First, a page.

Flashback – From the Harvester, May/June1998

The last crop – Zellwood growers end generations of farming

– Looking out across his fields near Lake Apopka, Billy Long ponders how he will spend his time in the years ahead. Corn planted now will be the last grown in this rich muck soil – a last harvest for this embattled farming area. Within weeks, state regulators will take possession and perhaps flood the fields, restoring the lake something close to its original measure.

“Yeah,” Long said. “If I go fishing out here someday in the future, I might be in a boat right over where I used to grow corn or carrots or goodness knows what.”

After years of scientific and legal debate, Zellwood-area growers agreed to sell their 14,000 acres for $95 million. The sale price includes the land, buildings, equipment – everything. Come July, the St. Johns River Water Management District becomes the new owners of this prime farming real estate. District officials say farm water runoff has seriously polluted Lake Apopka. Under their management, state officials hope the lake’s environmental health will improve.

Over at the Zellwood farm owned by A. Duda & Sons, farm General Manager Buddy Robinson surveys work crews from his company pickup truck. On the dashboard is a property sticker from the St. Johns District. Duda was the first farm to negotiate a deal with St. Johns, and district staffers have already conducted an inventory survey of the entire farm. “They’ve bought everything we’ve got and put their name on it,” Robinson said.

For Robinson and Long, the farm sale is an emotional final chapter in the 50-year story of farming around Lake Apopka. Men who love the land, who have grown carrots, celery, radishes, corn and dozens of other crops, cannot just walk away without profound remorse. Handing over the land and equipment, even for a fair price, was not the first choice for these growers. “It is sad to think about all that we have done on this land, how many people have worked here, and that we will have to walk away this summer,” said Robinson.

The Last Seed Planted

Billy Long, who must hand over his farm July 31, will harvest corn until the July 4 holiday. Once the harvest is over, crews begin the arduous task of preparing the farm for new owners … and a new future. El Nino-related weather has hurt his last season; excessive rains seriously damaged carrot crops and forced postponement of corn planting. As Long contemplates the end of his 45-year farm history here, he wishes his last crop could be one of his best. “I decided to put everything I had into this last crop and make it a good one, but it’s not working out that way,” he said. “It’s not a good feeling.”

Long’s family works the farm together, managing business, farm operations, billing and collections or whatever else must be done. Each loves the land and running the farm, but Long doubts they will reinvest their sale proceeds in agriculture. “I’ve always said this is the best farm land in the world,” said Long. “I’d hate to leave this farm location and go somewhere that wasn’t as good.”

Rex Clonts, an FFVA board member, also has regrets about leaving generations of family farming around Lake Apopka. Clonts has supported efforts to mitigate phosphorus discharges by adding alum to the water in specially designed holding ponds. The alum bonds with phosphorus, causing it to settle to the pond bottom before being water is released to the lake. “We spent a lot of money to try to make this work,” said Clonts. In the final analysis, it seems, the water management district just wanted the farms gone, no matter what the growers tried.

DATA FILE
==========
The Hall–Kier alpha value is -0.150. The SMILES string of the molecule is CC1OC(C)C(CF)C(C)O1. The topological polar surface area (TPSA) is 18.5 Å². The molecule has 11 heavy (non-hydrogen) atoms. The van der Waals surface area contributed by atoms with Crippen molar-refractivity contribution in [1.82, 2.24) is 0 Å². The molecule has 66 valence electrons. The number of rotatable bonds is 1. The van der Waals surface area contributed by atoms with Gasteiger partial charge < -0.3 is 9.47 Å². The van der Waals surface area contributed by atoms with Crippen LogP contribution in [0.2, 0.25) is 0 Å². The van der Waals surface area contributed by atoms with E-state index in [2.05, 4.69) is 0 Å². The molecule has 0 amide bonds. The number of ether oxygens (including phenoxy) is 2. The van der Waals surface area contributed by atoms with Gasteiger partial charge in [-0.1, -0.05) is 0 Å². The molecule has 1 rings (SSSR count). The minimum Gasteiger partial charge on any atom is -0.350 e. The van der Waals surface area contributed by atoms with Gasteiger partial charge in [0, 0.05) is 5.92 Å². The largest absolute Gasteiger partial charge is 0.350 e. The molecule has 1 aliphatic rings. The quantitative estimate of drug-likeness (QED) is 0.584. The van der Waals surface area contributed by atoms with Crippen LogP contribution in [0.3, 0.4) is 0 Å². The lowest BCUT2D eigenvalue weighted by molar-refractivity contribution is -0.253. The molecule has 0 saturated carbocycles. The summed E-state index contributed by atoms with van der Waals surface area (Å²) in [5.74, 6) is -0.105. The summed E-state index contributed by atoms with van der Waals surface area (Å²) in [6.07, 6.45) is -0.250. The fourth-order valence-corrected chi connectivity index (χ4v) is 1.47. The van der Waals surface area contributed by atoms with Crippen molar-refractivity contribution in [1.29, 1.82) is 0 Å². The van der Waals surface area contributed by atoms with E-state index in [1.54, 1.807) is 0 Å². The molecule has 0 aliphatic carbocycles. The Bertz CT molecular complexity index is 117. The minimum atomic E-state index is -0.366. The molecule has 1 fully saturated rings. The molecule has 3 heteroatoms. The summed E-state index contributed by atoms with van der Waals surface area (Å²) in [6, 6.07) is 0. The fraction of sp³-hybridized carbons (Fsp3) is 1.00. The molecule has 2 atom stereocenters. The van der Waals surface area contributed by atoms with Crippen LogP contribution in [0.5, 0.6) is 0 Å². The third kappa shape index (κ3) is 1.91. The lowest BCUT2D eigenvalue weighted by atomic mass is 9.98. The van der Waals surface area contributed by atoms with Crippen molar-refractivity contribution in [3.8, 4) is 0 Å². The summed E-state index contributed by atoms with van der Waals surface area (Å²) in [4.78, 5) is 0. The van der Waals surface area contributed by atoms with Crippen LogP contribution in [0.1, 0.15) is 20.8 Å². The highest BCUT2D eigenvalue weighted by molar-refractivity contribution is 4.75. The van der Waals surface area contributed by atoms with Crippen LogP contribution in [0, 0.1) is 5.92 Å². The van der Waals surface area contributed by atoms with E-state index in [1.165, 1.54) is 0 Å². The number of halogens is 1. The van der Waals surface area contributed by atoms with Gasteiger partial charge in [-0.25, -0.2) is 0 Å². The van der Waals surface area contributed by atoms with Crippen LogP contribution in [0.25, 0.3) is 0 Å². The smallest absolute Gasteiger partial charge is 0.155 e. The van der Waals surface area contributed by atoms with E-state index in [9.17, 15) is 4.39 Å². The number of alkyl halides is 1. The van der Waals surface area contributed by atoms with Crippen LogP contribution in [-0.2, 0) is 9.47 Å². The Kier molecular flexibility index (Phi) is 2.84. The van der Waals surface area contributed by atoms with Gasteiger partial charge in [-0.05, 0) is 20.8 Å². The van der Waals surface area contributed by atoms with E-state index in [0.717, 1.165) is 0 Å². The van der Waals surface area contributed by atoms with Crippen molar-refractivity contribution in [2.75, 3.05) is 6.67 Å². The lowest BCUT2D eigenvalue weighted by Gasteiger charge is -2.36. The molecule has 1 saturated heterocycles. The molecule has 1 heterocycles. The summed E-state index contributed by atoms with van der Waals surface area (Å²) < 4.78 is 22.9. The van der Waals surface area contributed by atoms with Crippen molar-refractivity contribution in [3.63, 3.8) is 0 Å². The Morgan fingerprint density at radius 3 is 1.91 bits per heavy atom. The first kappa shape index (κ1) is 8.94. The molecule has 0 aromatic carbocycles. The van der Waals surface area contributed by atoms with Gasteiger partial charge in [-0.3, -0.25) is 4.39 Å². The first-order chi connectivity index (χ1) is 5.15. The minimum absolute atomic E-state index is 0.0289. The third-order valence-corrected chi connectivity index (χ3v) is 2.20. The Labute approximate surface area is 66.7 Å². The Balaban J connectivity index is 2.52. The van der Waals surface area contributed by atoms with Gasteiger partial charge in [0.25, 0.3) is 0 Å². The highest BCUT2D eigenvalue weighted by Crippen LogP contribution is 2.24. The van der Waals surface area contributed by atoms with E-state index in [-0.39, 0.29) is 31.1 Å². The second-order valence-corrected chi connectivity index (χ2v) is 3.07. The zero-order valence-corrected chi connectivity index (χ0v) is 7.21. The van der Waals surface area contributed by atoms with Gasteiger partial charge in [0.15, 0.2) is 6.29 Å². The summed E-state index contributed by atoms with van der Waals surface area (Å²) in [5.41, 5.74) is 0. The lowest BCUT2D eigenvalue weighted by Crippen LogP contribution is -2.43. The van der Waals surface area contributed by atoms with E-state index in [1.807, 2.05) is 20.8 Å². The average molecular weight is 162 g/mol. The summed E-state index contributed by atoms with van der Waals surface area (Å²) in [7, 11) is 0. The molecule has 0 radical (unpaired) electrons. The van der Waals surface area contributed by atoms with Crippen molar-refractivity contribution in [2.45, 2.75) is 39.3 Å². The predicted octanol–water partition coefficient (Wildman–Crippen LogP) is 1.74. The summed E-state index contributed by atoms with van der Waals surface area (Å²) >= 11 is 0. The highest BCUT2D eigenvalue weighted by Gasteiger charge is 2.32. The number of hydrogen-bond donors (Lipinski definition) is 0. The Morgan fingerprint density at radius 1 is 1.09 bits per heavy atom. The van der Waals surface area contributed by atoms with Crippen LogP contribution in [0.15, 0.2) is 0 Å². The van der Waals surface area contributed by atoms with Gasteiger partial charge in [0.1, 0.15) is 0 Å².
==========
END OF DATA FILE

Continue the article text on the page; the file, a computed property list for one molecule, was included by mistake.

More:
In 1993, to comply with the district’s demands for low phosphorus farm discharge, Duda took 300 acres out of production to create a water management pond. Scientists believed the pond would allow farm nutrients to settle or be filtered by vegetation before the water was released into the lake. Costing more than $1 million and built to district specifications, the pond was never able to consistently meet the stringent phosphorus discharge standards.

It’s In Their Hands Now

The future of the 31,000-acre lake remains uncertain, even with the controversial ousting of growers from their land. University of Florida scientists and others have criticized the St. Johns District plan for flooding the farms, saying it won’t improve the lake’s health or could make it worse. “The lake will remain green,” said Daniel Canfield, a UF lake expert, in a 1996 report. He says the lake’s high nutrient levels are not solely caused by farm runoff, and instead suggests that environmental officials drain the lake to kill algae and allow beneficial plants to take root at the lake’s bottom. The Environmental Protection Agency recommended the plan in 1979, but the project was shelved when money ran short.

The district’s principal plan calls for the farms, which took 19,000 acres of the lake’s northern shore as part of a World War II effort to boost food production, to be flooded or converted to a wetland state. Critics of that plan, however, say nutrients within the rich farm soil will leach into the water, boosting algae growth and worsening the lake’s condition.

“It’s not up to us to figure that out for them now,” said FFVA Chairman Glenn Rogers of Zellwin Farms. “We fought a hard battle to stay and be good stewards of the lake and the land, but [the St. Johns River Water Management District] didn’t want us here at all. It’s in their hands now.”

St. Johns officials have said the lake’s health is measurably better thanks to steps already taken by growers and others. That small victory holds no guarantee for future success; it might take decades to really know if $95 million dollars, hundreds of jobs and the loss of Florida’s best farms really bought anything for Lake Apopka.

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